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“Well Christmas Eve they bought up a brass band and started singing carols and had a wonderful tenor chap, a delightful voice, and we applauded him you know and they...”

[Interviewer] “How far were the German trenches away?

They said 167 yards, I don't know how they measured it, but that was what they said -167. They held a brewery, an old battered brewery, they had the brass band in there and this chap was singing and when we applauded him he sang one in English and we applauded him again. That was Christmas Eve.”

[Interviewer] “Where did that take place?

“Near Armentières between Plugstreet and Armentières. Christmas Day, well it was they who started the truce, they hung out boards ' Don't Shoot, Don't Shoot', not that we intended to shoot them, and the next thing we knew they were strolling over in 2s and 3s and our officers were astonished and they really didn't know how to deal with the situation and then they said let them come up as far as the barbed wire but don't let them into our trench at any price. Well that's what we did and then when the officers found that these Germans were unarmed and were just a mixed lot and Saxons they allowed us to get into the no man's land and fraternise with them and we gave them what we call maconochie rations, which was an improvement on bully beef and they gave us cigars and then we gave them cigarettes too. We were hobnobbing like that and a lot of them could talk English, none of us could talk German.

[Interviewer] “Do you remember any of them in particular?  

No, No, No”

[Interviewer] “But you remember talking to them and soon did anything else take place or did you just talk? There was reports of football matches weren't there?  

Well there were but we saw nothing of that, might have been further down the line, it was quite likely, quite likely but we didn't have anything like that we just  chatted to them and it was after they went away back to their trench and our chaps were standing on the parapet waving goodbye when they shot Corporal Smith and the Saxons were very apologetic and said it was a Prussian who did that, and nothing to do with us, see the Prussians were round the bend in the line presumably they didn't know what was happening.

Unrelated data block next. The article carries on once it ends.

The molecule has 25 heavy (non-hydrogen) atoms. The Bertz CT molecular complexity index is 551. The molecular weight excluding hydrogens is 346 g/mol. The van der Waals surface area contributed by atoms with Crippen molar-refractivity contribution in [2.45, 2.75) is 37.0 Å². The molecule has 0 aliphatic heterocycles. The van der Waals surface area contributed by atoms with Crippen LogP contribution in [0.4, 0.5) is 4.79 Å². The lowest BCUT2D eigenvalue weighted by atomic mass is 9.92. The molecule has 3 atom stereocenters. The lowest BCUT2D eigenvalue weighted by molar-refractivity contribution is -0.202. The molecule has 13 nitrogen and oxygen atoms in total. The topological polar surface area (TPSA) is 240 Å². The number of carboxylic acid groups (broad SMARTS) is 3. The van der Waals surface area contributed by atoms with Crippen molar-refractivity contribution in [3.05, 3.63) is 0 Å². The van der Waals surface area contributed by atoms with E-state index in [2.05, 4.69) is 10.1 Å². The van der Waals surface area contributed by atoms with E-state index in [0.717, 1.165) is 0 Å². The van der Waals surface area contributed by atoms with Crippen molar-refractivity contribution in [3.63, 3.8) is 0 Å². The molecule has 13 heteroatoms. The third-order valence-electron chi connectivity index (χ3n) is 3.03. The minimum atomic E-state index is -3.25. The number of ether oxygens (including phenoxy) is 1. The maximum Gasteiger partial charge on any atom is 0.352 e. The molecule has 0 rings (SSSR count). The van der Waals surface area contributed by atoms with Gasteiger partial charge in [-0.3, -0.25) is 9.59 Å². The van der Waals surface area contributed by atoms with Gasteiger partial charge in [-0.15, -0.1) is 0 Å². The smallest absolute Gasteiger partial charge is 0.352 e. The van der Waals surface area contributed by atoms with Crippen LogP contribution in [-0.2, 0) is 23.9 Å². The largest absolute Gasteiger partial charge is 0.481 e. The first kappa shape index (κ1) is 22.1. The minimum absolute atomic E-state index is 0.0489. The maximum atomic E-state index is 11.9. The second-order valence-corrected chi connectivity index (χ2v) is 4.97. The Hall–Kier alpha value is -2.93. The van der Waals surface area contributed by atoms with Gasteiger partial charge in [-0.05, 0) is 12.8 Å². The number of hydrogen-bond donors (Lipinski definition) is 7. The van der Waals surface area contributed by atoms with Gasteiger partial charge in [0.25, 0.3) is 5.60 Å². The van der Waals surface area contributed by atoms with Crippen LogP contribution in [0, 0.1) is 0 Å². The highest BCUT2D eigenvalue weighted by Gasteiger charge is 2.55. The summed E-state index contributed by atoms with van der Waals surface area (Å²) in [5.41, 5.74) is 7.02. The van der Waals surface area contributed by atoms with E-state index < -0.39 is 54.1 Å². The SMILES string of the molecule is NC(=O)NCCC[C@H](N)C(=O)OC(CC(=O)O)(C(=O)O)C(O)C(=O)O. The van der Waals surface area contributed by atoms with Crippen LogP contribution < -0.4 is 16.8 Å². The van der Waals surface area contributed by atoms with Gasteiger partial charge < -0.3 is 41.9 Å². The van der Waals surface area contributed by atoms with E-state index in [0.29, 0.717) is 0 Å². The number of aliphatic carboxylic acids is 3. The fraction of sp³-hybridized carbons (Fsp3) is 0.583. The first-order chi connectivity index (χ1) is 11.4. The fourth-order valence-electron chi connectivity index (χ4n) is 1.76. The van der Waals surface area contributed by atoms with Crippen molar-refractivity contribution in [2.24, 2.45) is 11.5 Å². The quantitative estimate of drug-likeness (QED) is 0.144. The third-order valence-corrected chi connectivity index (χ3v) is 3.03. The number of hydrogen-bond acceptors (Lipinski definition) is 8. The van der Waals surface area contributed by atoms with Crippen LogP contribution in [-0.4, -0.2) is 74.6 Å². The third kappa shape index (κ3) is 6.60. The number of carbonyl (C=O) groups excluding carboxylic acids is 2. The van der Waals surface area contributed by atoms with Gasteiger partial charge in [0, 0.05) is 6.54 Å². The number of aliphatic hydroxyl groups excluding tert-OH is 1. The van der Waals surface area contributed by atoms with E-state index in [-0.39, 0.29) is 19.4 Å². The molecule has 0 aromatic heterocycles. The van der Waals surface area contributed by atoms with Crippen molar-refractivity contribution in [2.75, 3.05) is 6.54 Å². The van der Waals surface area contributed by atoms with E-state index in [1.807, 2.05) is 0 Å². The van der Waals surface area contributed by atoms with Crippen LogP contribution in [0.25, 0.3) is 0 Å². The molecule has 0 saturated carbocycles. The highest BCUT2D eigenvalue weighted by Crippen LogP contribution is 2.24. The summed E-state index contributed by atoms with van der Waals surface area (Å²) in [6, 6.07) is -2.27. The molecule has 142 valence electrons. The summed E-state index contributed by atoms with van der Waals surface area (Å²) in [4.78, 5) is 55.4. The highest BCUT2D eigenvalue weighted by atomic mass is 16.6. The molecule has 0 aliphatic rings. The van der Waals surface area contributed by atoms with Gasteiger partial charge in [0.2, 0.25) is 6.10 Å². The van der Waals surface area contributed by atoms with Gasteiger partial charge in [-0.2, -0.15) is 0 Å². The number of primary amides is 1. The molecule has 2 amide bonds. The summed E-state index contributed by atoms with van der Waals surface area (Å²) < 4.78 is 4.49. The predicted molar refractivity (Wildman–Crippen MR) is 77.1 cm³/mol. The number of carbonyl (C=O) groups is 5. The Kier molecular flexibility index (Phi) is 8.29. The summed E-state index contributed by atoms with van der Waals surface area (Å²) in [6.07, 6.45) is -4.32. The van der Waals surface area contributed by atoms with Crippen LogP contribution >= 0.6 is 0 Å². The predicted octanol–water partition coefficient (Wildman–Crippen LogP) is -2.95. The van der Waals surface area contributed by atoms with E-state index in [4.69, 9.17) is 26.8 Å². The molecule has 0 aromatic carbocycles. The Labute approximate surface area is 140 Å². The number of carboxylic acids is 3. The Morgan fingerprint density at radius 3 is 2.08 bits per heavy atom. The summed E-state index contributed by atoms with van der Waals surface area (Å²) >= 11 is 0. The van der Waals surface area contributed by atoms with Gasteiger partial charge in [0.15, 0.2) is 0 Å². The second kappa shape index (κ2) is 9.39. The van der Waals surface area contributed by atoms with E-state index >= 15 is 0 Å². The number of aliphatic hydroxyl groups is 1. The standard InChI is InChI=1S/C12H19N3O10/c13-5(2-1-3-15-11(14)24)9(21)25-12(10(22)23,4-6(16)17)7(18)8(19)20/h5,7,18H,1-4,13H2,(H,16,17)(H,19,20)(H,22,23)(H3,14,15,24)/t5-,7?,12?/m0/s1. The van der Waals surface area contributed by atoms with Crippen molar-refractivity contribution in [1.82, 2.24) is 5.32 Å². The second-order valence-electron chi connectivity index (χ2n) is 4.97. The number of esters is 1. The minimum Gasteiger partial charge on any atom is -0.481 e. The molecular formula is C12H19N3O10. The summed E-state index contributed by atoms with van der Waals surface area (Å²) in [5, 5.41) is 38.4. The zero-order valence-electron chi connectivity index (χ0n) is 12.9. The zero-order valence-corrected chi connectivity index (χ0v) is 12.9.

[Interviewer] “Was this still Christmas Day? Did the accidental or deliberate death of the Corporal make any difference to the truce? 

No. No because the Saxons were very apologetic , yes they were quite upset”

[Interviewer] “What happened on Boxing Day, subsequent days?

Nothing. It was all over as far as we were concerned. Further down the line we understand one officer reports that they kept it going for about 8 days I think. No it was all over by Christmas night.”

[Interviewer] “So it was as usual on Boxing Day, you wouldn't have dared poked your head out on Boxing Day then?    

No, No”

[Interviewer] “That was an extraordinary episode wasn't it?

It was. It was and as I've often said there were all these stories of atrocities and all the rest of it. The German soldiers were just men like ourselves, the very same, decent fellows. I'd have shaken hands with any of them.”

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